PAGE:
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Paradigms of Lung Microbiota Functions in Health and Disease, Particularly, in Asthma


Paradigms of Lung Microbiota Functions in Health and Disease, Particularly, in Asthma

Elliot Mathieu et al. Front Physiol.


Improvements in our knowledge of the gut microbiota have broadened our vision of the microbes associated with the intestine. These microbes are essential actors and protectors of digestive and extra-digestive health and, by extension, crucial for human physiology. Similar reconsiderations are currently underway concerning the endogenous microbes of the lungs, with a shift in focus away from their involvement in infections toward a role in physiology. The discovery of the lung microbiota was delayed by the long-held view that the lungs of healthy individuals were sterile and by sampling difficulties. The lung microbiota has a low density, and the maintenance of small numbers of bacteria seems to be a critical determinant of good health. This review aims to highlight how knowledge about the lung microbiota can change our conception of lung physiology and respiratory health. We provide support for this point of view with knowledge acquired about the gut microbiota and intestinal physiology. We describe the main characteristics of the lung microbiota and its functional impact on lung physiology, particularly in healthy individuals, after birth, but also in asthma. We describe some of the physiological features of the respiratory tract potentially favoring the installation of a dysbiotic microbiota. The gut microbiota feeds and matures the intestinal epithelium and is involved in immunity, when the principal role of the lung microbiota seems to be the orientation and balance of aspects of immune and epithelial responsiveness. This implies that the local and remote effects of bacterial communities are likely to be determinant in many respiratory diseases caused by viruses, allergens or genetic deficiency. Finally, we discuss the reciprocal connections between the gut and lungs that render these two compartments inseparable.

Keywords: asthma; gut; gut-lung axis; immunity; lung; microbiota; physiology.


The lungs should be considered as an ecosystem with its own microbiota. (A) Maintenance of balance in the lung microbiota: the communities of micro-organisms in the lungs are shaped by microbial immigration and elimination [adapted from (Dickson et al., 2014)]. (B) From birth onwards, the lungs are continually exposed to diverse micro-organisms. This diversity of bacterial exposure, the environment and any treatments administered may play a fundamental role in determining susceptibility to pulmonary disease. (C) In a healthy individual, the load of micro-organisms in the lungs is equivalent to 103–105 bacteria per gram. Proteobacteria, Firmicutes, and Bacteroidetes are the main phyla present. Asthma is associated with a shift in the lung microbiota toward greater diversity and species richness.
This ecosystem is shaped by lung physiology, which changes radically from the upper respiratory tract to the alveoli. Indeed, in the trachea, the airway has a diameter of about 15 mm, and the partial pressures of oxygen and carbon dioxide are similar to those in the external environment. Temperature and contact area are low. Moving toward the alveoli, temperature, contact area, and the partial pressure of carbon dioxide increase, whereas the partial pressure of oxygen and airway diameter decrease. The barometric pressure in the lung is dependent on pulmonary ventilation. At steady state (no air flow) the pressure is similar in the alveoli and in the external environment. During inspiration and expiration, the pressure falls, and increases, respectively. The airway environment also changes and may favor the selection of certain bacteria, leading to the installation of pathogens.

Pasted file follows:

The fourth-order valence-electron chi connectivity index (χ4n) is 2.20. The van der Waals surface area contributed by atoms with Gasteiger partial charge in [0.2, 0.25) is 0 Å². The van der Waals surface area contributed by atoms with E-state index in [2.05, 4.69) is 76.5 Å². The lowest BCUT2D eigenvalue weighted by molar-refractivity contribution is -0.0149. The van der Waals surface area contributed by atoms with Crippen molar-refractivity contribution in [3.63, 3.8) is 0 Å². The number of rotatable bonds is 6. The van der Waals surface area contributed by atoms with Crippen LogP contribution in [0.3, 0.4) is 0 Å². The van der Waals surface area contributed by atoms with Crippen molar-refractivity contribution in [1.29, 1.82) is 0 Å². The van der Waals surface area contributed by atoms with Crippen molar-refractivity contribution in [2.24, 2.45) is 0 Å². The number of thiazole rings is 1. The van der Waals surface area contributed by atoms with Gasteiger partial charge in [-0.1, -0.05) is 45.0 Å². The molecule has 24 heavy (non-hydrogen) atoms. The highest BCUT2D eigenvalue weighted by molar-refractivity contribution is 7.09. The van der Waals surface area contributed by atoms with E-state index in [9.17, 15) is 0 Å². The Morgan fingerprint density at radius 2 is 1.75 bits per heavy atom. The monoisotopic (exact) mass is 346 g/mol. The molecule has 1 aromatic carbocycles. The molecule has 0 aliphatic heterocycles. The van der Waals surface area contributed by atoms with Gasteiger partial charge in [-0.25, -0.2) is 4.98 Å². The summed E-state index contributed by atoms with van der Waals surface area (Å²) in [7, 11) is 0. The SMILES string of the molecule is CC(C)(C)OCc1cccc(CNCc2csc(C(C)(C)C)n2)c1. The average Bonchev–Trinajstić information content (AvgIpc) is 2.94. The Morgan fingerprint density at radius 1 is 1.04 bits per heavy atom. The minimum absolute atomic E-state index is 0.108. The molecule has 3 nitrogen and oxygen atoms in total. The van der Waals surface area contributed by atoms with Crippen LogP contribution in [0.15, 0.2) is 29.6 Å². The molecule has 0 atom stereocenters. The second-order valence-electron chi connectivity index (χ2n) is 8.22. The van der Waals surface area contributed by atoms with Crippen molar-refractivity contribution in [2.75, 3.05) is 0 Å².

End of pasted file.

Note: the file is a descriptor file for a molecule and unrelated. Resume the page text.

The high rate of renewal of the intestinal epithelium and the diversity of the populations of cells in the intestinal mucosa, comprising immune, absorptive and secretory cells, create a large, flexible arsenal of innate, and acquired defenses against a dense microbiota. Studies in germ-free (GF) mice have shown that normal gastrointestinal tract development is dependent on the presence of a commensal microbiota. The epithelial cell monolayer is linked and maintained by the apical junctions, consisting of adherens, and tight junctions (Miyoshi and Takai, 2005). The regulation of apical junctions is crucial, to prevent the translocation of bacteria, or molecules through the cell monolayer. The lungs appear to be less affected by the absence of a microbiota than the gut. The levels of B cells, T cells, conventional dendritic cells (cDC), and plasmacytoid dendritic (pDC) cells are similar in GF mice and SPF mice. The only major differences between GF and SPF mice are that PD-L1 expression is stronger in SPF mice, whereas GF mice have higher iNKT levels (both in the lungs and the gut) than SPF mice.
Gut-lung communication. Extensive studies have assessed the local impact of a particular microbiota on organs. Over the last few years, researchers have become interested in the possible crosstalk between different sites within the body. The gut-brain axis is the best known example of this, but the gut-lung axis has also attracted attention. Few data are available for the gut-lung axis, but environmental products and bacteria can be translocated from the gut to the lung (and vice versa) via oropharynx reflux and micro-aspiration. The bloodstream may also serve as a route of communication between the lungs and the gut. Changes to the gut microbiota, such as the modulation of segmented filamentous bacterial load, may influence the outcome of Staphylococcus aureus pneumonia in the lungs.

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